Establishing Financial Goals

After you evaluate the motivations behind your money and how it should be spent, you'll need to spend time together hashing out financial goals. As newlyweds, there are certain things on your list that you're going to want to save for. How do you go about that? How much of each paycheck will you dedicate to a particular fund?

Some things in the future worth making a financial plan for include savings and paying down debts. This is the time to be honest about your current financial standing. If you're looking to buy a home, you'll want to assemble a first-time homeowner financial checklist to begin to develop topics of conversation. Some of the things to consider setting goals for are:

  • Student loans
  • Car loans
  • Future children
  • A house
  • Medical bills
  • Delinquencies on credit reports
  • Vacation and rainy-day funds
  • Emergency funds

Budgeting Together

The more honest and open you can be with each other about the money you have and now the debts you share, the better. Implementing plans for the best ways to have the things that you both desire while still taking care of existing demands is important. These can be uncomfortable things to talk about; however, these conversations are necessary.

Following these tips to manage money together as newlyweds will allow you to have a starting point for conversations that can be tough to start. The sooner you and your partner get on the same page with finances and the responsibilities that come with them, the easier the transition will be and the sooner you'll find success.

It's the dream: money you can count on to keep rolling in, even while you sleep.

Passive income isn't entirely passive, of course. You'll put in work up-front to get the profits rolling, so don't relax in your recliner just yet. But with so many potential sources of passive income available to you, picking one or several will mean that the day you can finally kick back will draw steadily closer.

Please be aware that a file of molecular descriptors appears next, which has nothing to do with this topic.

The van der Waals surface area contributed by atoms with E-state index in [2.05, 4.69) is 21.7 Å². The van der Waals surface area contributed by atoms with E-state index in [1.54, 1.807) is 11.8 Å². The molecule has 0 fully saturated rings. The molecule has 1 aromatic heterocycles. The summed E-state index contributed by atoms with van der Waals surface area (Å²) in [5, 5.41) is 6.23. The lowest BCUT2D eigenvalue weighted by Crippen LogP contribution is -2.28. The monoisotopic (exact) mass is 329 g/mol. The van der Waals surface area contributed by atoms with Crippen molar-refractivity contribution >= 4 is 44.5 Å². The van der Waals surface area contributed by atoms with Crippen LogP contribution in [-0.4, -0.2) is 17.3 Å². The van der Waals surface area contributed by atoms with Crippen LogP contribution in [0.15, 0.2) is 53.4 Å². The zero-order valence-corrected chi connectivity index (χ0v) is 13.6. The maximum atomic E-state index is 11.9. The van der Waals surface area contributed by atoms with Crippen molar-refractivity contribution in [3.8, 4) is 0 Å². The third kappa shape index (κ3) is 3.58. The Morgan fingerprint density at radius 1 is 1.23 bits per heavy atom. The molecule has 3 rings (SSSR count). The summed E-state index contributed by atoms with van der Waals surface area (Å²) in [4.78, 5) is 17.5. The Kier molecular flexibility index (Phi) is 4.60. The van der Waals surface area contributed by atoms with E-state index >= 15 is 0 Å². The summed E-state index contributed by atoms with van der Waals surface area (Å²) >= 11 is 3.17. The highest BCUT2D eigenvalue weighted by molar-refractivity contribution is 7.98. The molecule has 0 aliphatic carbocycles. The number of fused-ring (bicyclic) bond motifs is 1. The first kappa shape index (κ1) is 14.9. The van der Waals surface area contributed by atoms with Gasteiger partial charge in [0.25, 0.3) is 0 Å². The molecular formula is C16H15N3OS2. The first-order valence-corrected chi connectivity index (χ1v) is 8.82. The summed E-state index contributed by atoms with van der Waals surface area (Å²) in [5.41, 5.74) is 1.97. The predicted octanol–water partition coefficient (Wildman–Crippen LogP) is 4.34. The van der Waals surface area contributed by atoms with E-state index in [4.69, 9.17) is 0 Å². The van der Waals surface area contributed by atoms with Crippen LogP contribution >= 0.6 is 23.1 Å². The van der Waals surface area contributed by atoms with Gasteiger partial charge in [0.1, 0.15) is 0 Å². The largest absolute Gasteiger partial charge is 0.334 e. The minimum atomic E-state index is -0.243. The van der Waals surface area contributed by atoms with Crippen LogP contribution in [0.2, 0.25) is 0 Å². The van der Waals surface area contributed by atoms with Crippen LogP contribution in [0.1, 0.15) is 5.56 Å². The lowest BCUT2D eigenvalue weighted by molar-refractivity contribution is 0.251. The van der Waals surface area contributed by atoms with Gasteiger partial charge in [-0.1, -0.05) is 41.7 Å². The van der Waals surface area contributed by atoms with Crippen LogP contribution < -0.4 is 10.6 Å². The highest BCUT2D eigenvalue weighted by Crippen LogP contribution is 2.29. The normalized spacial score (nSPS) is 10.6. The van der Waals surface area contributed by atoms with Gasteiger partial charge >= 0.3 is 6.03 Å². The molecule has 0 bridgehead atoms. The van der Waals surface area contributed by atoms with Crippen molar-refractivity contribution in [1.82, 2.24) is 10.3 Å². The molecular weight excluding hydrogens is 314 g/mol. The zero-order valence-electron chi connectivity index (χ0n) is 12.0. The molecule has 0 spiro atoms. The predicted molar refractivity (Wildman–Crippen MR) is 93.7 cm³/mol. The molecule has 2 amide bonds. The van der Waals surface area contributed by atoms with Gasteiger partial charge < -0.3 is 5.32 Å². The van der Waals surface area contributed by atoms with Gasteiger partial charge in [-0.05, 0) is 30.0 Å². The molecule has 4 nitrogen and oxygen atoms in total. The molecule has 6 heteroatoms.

Rental Properties

Real estate is a tried-and-true wealth builder for a simple reason: people will always need somewhere to live. Research the market in a growing community until you know a good deal when you see it. You can maximize rent by fixing up a deteriorating property or upgrading a mediocre one. The key is to hire a property manager to do all the day-to-day landlord duties for you—and you'll need a good one. Smart investors put their profits in another property and repeat the process until they have a diverse portfolio.

A YouTube Channel

You can start a blog if you're more comfortable hiding behind a computer, but consumers are more likely to prefer video content. Post a series of “how-to" videos to answer questions about whatever you're an expert in.

You can put up any content you want, but if you don't want to commit to regularly updating it, focus on “evergreen" topics that will draw clicks for eternity. Ads will create your income, especially if your channel grows in popularity. Better yet, sign up for affiliate marketing. If you recommend a product and provide a link to buy it, you'll get a small percentage of those transactions.

Auto Advertising

If you don't mind vinyl-wrapping your car with an ad for a company, you can get cash just driving around and running your errands. Make sure you contact a reputable company that doesn't ask for any money from you; if they're the real deal, they'll evaluate your car, your driving habits, your area, and more. Bonus: the brighter the ad, the easier it'll be to find your vehicle in the parking lot.

Digital Products

What's something that people will pay for but doesn't require shipping on your part? Finding that item is what can supplement your income indefinitely. Write an e-book, charge for your cross-stitching patterns, design prints that people can digitally download, invent an app, record a “masterclass," or whatever else you want. Every time someone new discovers it, the cash register rings. With a little more effort, this is a potential source of passive income for you that can continue to grow. Once you build up a customer base, they might want more products. The good part is that it's up to you whether you wish to give it to them.